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A high-throughput contact-hole resolution metric for photoresists:Full-process sensitivity study

Description: The ability to accurately quantify the intrinsic resolution of chemically amplified photoresists is critical for the optimization of resists for extreme ultraviolet (EUV) Iithography. We have recently reported on two resolution metrics that have been shown to extract resolution numbers consistent with direct observation. In this paper we examine the previously reported contact-hole resolution metric and explore the sensitivity of the metric to potential error sources associated with the experimental side of the resolution extraction process. For EUV exposures at the SEMATECH Berkeley microfield exposure tool, we report a full-process error-bar in extracted resolution of 1.75 nm RMS and verify this result experimentally.
Date: January 22, 2008
Creator: Anderson, Christopher N. & Naulleau, Patrick P.
Partner: UNT Libraries Government Documents Department

Dislocation-Radiation Obstacle Interactions: Developing Improved Mechanical Property Constitutive Models

Description: Radiation damage to structural and cladding materials, including austenitic stainless steels, ferritic steels, and zirconium alloys, in nuclear reactor environments results in significant mechanical property degradation, including yield strength increases, severe ductility losses and flow localization, which impacts reliability and performance. Generation IV and advanced fuel cycle concepts under consideration will require the development of advanced structural materials, which will operate in increasingly hostile environments. The development of predictive models is required to assess the performance and response of materials in extreme Gen IV reactor operating conditions (temperature, stress, and pressure), to decrease the time to rapidly assess the properties of new materials and insert them into technological applications (Gen IV and Advanced Fuel Cycle Operations).
Date: November 29, 2007
Creator: WIrth, B.D. & Robertson, Ian M.
Partner: UNT Libraries Government Documents Department

Physiomics Array: A Platform for Genome Research and Cultivation of Difficult-to-Cultivate Microorganisms Final Technical Report

Description: A scalable array technology for parametric control of high-throughput cell cultivations is demonstrated. The technology makes use of commercial printed circuit board (PCB) technology, integrated circuit sensors, and an electrochemical gas generation system. We present results for an array of eight 250 μl microbioreactors. Each bioreactor contains an independently addressable suite that provides closed-loop temperature control, generates feed gas electrochemically, and continuously monitors optical density. The PCB technology allows for the assembly of additional off-the-shelf components into the microbioreactor array; we demonstrate the use of a commercial ISFET chip to continuously monitor culture pH. The electrochemical dosing system provides a powerful paradigm for reproducible gas delivery to high-density arrays of microreactors. We have scaled the technology to a standard 96-well format and have constructed a system that could be easily assembled.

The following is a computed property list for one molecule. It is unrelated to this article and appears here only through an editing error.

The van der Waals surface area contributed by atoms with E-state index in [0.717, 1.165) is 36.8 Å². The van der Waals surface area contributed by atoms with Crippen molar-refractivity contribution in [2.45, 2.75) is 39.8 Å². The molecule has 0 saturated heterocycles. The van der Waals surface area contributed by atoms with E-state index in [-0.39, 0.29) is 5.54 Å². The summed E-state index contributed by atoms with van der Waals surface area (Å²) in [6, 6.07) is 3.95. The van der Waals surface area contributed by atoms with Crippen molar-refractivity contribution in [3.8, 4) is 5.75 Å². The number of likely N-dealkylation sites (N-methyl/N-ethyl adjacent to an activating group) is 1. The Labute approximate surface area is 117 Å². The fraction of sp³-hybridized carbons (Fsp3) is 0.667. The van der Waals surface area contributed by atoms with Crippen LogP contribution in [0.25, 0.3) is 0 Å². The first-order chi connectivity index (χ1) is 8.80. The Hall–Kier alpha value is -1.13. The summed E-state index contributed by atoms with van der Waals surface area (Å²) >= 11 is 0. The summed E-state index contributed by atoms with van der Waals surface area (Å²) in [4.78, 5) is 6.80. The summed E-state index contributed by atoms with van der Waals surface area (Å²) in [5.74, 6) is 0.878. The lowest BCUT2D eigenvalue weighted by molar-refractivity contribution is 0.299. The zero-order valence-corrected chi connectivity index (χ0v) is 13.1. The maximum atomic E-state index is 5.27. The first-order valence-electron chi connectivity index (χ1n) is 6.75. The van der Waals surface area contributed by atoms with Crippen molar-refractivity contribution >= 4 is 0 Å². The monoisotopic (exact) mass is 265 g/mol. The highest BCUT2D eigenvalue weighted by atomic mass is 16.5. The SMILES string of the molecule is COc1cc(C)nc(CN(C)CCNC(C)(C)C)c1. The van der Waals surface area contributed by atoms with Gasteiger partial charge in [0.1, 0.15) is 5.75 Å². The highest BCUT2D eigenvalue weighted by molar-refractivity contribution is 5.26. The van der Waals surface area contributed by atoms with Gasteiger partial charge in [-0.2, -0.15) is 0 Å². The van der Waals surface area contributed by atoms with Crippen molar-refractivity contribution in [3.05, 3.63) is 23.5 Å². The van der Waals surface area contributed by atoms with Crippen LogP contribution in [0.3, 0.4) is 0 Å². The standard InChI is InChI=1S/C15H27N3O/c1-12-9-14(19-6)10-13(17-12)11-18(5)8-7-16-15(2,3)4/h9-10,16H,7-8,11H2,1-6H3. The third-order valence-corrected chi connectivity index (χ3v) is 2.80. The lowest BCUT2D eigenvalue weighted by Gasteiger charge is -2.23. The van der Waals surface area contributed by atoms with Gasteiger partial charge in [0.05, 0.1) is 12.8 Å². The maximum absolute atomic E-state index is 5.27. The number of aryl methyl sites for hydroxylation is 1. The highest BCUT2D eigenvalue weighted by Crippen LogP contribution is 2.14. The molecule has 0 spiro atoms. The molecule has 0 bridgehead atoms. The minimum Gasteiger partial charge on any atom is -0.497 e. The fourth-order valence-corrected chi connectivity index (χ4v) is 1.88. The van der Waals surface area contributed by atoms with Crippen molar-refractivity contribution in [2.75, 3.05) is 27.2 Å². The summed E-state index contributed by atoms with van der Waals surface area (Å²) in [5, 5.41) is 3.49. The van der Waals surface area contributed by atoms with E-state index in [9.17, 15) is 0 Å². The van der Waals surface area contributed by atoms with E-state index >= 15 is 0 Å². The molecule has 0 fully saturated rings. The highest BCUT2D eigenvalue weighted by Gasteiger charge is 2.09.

Date: July 10, 2006
Creator: Keasling, Jay D.
Partner: UNT Libraries Government Documents Department

Anaerobic U(IV) Bio-oxidation and the Resultant Remobilization of Uranium in Contaminated Sediments

Description: A proposed strategy for the remediation of uranium (U) contaminated sites is based on immobilizing U by reducing the oxidized soluble U, U(VI), to form a reduced insoluble end product, U(IV). Due to the use of nitric acid in the processing of nuclear fuels, nitrate is often a co-contaminant found in many of the environments contaminated with uranium. Recent studies indicate that nitrate inhibits U(VI) reduction in sediment slurries. However, the mechanism responsible for the apparent inhibition of U(VI) reduction is unknown, i.e. preferential utilization of nitrate as an electron acceptor, direct biological oxidation of U(IV) coupled to nitrate reduction, and/or abiotic oxidation by intermediates of nitrate reduction. Recent studies indicates that direct biological oxidation of U(IV) coupled to nitrate reduction may exist in situ, however, to date no organisms have been identified that can grow by this metabolism. In an effort to evaluate the potential for nitrate-dependent bio-oxidation of U(IV) in anaerobic sedimentary environments, we have initiated the enumeration of nitrate-dependent U(IV) oxidizing bacteria. Sediments, soils, and groundwater from uranium (U) contaminated sites, including subsurface sediments from the NABIR Field Research Center (FRC), as well as uncontaminated sites, including subsurface sediments from the NABIR FRC and Longhorn Army Ammunition Plant, Texas, lake sediments, and agricultural field soil, sites served as the inoculum source. Enumeration of the nitrate-dependent U(IV) oxidizing microbial population in sedimentary environments by most probable number technique have revealed sedimentary microbial populations ranging from 9.3 x 101 - 2.4 x 103 cells (g sediment)-1 in both contaminated and uncontaminated sites. Interestingly uncontaminated subsurface sediments (NABIR FRC Background core FB618 and Longhorn Texas Core BH2-18) both harbored the most numerous nitrate-dependent U(IV) oxidizing population 2.4 x 103 cells (g sediment)-1. The nitrate-dependent U(IV) oxidizing microbial population in groundwaters is less numerous ranging from 0 cells mL-1 (Well FW300, ...